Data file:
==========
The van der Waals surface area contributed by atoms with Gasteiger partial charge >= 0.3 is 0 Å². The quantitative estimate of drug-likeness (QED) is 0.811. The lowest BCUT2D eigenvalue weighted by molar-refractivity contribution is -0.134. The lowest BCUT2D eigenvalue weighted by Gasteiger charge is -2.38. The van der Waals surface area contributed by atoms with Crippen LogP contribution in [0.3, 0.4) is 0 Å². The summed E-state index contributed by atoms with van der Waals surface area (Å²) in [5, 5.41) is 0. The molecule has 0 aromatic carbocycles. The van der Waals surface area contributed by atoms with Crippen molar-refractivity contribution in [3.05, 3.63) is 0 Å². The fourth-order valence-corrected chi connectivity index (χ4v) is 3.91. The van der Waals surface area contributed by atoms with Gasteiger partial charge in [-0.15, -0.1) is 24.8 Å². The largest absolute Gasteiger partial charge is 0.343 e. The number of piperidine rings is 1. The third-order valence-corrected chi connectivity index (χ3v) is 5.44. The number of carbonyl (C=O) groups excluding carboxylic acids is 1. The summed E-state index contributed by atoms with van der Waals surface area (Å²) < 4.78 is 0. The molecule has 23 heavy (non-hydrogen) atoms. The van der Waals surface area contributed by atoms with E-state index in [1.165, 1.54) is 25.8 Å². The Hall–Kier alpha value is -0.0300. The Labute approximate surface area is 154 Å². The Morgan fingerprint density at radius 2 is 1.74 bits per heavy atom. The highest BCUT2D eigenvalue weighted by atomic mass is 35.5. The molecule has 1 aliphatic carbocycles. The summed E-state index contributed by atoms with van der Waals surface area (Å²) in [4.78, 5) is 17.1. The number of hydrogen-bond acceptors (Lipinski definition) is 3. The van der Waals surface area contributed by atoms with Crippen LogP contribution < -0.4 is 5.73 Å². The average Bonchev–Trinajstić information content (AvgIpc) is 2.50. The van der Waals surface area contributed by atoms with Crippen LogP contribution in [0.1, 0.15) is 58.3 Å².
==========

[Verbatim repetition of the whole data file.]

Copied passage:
The van der Waals surface area contributed by atoms with Gasteiger partial charge >= 0.3 is 0 Å². The quantitative estimate of drug-likeness (QED) is 0.811. The lowest BCUT2D eigenvalue weighted by molar-refractivity contribution is -0.134. The lowest BCUT2D eigenvalue weighted by Gasteiger charge is -2.38. The van der Waals surface area contributed by atoms with Crippen LogP contribution in [0.3, 0.4) is 0 Å². The summed E-state index contributed by atoms with van der Waals surface area (Å²) in [5, 5.41) is 0. The molecule has 0 aromatic carbocycles. The van der Waals surface area contributed by atoms with Crippen molar-refractivity contribution in [3.05, 3.63) is 0 Å². The fourth-order valence-corrected chi connectivity index (χ4v) is 3.91. The van der Waals surface area contributed by atoms with Gasteiger partial charge in [-0.15, -0.1) is 24.8 Å². The largest absolute Gasteiger partial charge is 0.343 e. The number of piperidine rings is 1. The third-order valence-corrected chi connectivity index (χ3v) is 5.44. The number of carbonyl (C=O) groups excluding carboxylic acids is 1. The summed E-state index contributed by atoms with van der Waals surface area (Å²) < 4.78 is 0. The molecule has 23 heavy (non-hydrogen) atoms. The van der Waals surface area contributed by atoms with E-state index in [1.165, 1.54) is 25.8 Å². The Hall–Kier alpha value is -0.0300. The Labute approximate surface area is 154 Å². The Morgan fingerprint density at radius 2 is 1.74 bits per heavy atom. The highest BCUT2D eigenvalue weighted by atomic mass is 35.5. The molecule has 1 aliphatic carbocycles. The summed E-state index contributed by atoms with van der Waals surface area (Å²) in [4.78, 5) is 17.1. The number of hydrogen-bond acceptors (Lipinski definition) is 3. The van der Waals surface area contributed by atoms with Crippen LogP contribution < -0.4 is 5.73 Å². The average Bonchev–Trinajstić information content (AvgIpc) is 2.50. The van der Waals surface area contributed by atoms with Crippen LogP contribution in [0.1, 0.15) is 58.3 Å².